"No Hiding Place" is toe-tapping, sing-a-long rocker, with more electric guitar elements than acoustic - rocker in the Manning sense, at least; rockier than the two that came before. A proggy keyboard passage is featured also, one that will make you think of The Tangent and of The Flower Kings (so some Stolt has rubbed off, me thinks; to join the Tillison that already had). This section builds into a chaotic, swirling mass of screaming keyboards, screaming guitars, honking sax, and snappy drums -- all in Manning subtle way -- only coalesce again into those keyboards. Upbeat musically, yes, thematically ... Manning says, "This was partly inspired by the events in which the Beslan children were held hostage in a school gym in Sept. 2004. We watched on our TVs, helpless as these kids went through it, in fear of their lives ... it was a horrible spectacle. I began to wonder whether this was the end of innocence for these children? Had that time/'state of being' now been stolen, never to return or were they able to hang on to it somehow, burying it away inside them until it was over? I also realised that this was the same for all children that have suffered some type of abuse ... physical, sexual, etc. So this is a song for all the children going through torment ... hold on to your innocence (if you can) and hide it deep inside." (Satellite wrote about this same horrible incident in their "Beautiful World" piece on Evening Games).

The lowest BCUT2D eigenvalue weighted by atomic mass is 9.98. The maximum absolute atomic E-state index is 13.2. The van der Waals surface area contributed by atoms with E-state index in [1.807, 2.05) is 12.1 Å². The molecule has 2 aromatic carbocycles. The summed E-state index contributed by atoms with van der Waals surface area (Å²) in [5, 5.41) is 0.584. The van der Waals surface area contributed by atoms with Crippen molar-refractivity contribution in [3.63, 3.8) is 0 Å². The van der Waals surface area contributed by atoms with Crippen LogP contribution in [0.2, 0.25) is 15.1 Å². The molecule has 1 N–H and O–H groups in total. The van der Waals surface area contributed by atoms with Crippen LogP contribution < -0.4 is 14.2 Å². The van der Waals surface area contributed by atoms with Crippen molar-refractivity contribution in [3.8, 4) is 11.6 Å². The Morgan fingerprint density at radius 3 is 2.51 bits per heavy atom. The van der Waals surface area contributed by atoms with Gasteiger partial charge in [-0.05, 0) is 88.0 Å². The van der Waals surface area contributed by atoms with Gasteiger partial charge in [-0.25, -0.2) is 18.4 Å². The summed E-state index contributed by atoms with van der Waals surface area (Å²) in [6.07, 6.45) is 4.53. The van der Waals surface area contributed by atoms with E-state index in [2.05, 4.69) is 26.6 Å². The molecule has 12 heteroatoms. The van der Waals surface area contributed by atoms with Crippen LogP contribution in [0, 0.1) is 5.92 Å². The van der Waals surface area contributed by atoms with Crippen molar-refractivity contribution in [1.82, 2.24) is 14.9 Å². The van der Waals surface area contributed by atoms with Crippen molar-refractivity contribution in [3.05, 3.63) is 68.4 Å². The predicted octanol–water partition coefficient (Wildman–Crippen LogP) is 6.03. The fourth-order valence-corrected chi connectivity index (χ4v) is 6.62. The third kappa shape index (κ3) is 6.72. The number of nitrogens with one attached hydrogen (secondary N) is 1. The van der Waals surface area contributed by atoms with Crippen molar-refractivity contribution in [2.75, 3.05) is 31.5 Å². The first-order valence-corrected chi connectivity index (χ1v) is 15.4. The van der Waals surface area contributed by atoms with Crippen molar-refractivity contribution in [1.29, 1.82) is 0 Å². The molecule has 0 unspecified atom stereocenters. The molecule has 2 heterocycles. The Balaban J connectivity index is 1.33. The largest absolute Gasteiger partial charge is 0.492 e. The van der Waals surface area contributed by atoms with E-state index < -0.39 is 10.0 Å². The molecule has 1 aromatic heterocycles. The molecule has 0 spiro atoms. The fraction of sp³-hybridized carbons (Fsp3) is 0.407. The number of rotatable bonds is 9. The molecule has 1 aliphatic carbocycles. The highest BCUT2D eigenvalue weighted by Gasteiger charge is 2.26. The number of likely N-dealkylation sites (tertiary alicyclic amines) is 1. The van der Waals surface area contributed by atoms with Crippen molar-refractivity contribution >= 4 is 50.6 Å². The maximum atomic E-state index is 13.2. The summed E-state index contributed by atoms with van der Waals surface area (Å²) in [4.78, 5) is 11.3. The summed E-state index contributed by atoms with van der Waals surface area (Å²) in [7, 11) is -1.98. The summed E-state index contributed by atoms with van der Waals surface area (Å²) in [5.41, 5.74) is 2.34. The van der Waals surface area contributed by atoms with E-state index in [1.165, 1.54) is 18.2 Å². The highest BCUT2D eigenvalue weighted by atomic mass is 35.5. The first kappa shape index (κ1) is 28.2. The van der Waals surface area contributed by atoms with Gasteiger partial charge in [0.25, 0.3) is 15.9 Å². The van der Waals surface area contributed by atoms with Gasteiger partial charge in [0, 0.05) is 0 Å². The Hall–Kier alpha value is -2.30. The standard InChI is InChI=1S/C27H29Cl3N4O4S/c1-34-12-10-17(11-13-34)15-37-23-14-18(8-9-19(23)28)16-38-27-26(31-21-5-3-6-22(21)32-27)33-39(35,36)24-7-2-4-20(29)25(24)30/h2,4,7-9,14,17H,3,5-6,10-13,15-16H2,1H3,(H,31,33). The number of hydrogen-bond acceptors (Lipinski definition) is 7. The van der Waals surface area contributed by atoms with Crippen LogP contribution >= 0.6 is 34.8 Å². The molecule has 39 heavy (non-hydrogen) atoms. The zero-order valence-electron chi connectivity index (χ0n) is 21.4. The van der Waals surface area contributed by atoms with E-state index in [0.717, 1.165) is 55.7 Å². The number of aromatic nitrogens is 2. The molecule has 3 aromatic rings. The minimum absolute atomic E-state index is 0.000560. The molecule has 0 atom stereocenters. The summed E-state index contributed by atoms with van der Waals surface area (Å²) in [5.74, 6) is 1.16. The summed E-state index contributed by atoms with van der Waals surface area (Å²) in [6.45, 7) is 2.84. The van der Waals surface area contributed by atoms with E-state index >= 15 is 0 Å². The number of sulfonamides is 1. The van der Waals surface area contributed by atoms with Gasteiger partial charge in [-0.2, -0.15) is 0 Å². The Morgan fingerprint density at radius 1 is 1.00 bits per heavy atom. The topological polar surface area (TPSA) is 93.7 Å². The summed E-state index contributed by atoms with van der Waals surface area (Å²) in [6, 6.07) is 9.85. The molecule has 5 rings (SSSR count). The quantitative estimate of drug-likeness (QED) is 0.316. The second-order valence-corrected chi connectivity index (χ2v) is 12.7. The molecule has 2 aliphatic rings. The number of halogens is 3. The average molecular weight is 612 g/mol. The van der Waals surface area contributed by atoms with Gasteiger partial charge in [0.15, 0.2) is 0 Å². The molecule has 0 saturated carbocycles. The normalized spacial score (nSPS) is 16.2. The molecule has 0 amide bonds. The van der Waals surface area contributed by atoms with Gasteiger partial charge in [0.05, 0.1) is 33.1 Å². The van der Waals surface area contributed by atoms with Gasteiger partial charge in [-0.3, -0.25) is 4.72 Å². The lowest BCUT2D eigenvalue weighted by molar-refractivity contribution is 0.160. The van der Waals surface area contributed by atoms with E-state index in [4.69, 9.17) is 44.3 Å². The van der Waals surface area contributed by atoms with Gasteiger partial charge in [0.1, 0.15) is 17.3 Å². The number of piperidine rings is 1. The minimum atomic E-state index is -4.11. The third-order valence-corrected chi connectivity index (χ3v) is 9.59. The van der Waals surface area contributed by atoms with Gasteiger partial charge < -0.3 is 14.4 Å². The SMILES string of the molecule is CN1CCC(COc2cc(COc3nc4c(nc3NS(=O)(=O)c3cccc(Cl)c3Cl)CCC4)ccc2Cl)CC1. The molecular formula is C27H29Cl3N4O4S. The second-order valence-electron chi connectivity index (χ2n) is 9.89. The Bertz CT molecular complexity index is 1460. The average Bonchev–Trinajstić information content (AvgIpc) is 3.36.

The southwest is evoked in the uptempo "The Mexico Line" including rolling piano and fiddle. Screaming organ closes out the piece, with Fowles horn tone recalling - at least to me - Clarence Clemons'. Although, but for this one element, I don't think of Bruce Springsteen at all. If anything, I think of a peppier Boz Scaggs.

Then we get to the core of the album, the multi-part title suite. Although I have been listening to this the past couple of weeks, it is only now, as I sit down to write a review that some unrelated tangent of my life dovetails with this part of the album - and no, there was no pun or play on words intended there. That ... thread was an editorial in the March 2006 issue of Asimov's Science Fiction Magazine*, which arrived only a few days ago, where Joe Lazzaro writes about the X-Prize, that recent contest for $10,000,000US that would be awarded to the private company that could launch a spacecraft into low earth orbit, and then repeat it 14 days later. While I don't really know if space tourism will take off - there are already hundreds of folks paying thousands of dollars for that chance - it's the chance that that might come to be that Manning tackles in "One Small Step." It's not about space tourism per se, but about the fact that man has, for generations, looked to the stars and wondered what's out there? And will I ever get out there. You might surmise from the lyrics of "Star Gazing," the first part of the suite, that Manning had to be thinking of the iconic scene in 2001: A Space Odyssey... you know, where the bone the chimp tosses into the air becomes, generations later, a spaceship... because there is a lyric that says, "Are we all part of some great Universal plan / the great escape of the monkey into Man." But, before we can look outward, we must look inward... Are we, as a species, truly ready to colonize space? I mean, look at what we've done to this planet? Look at where we are at as a species. I'll leave it there for you to discover what message Manning leaves in this suite.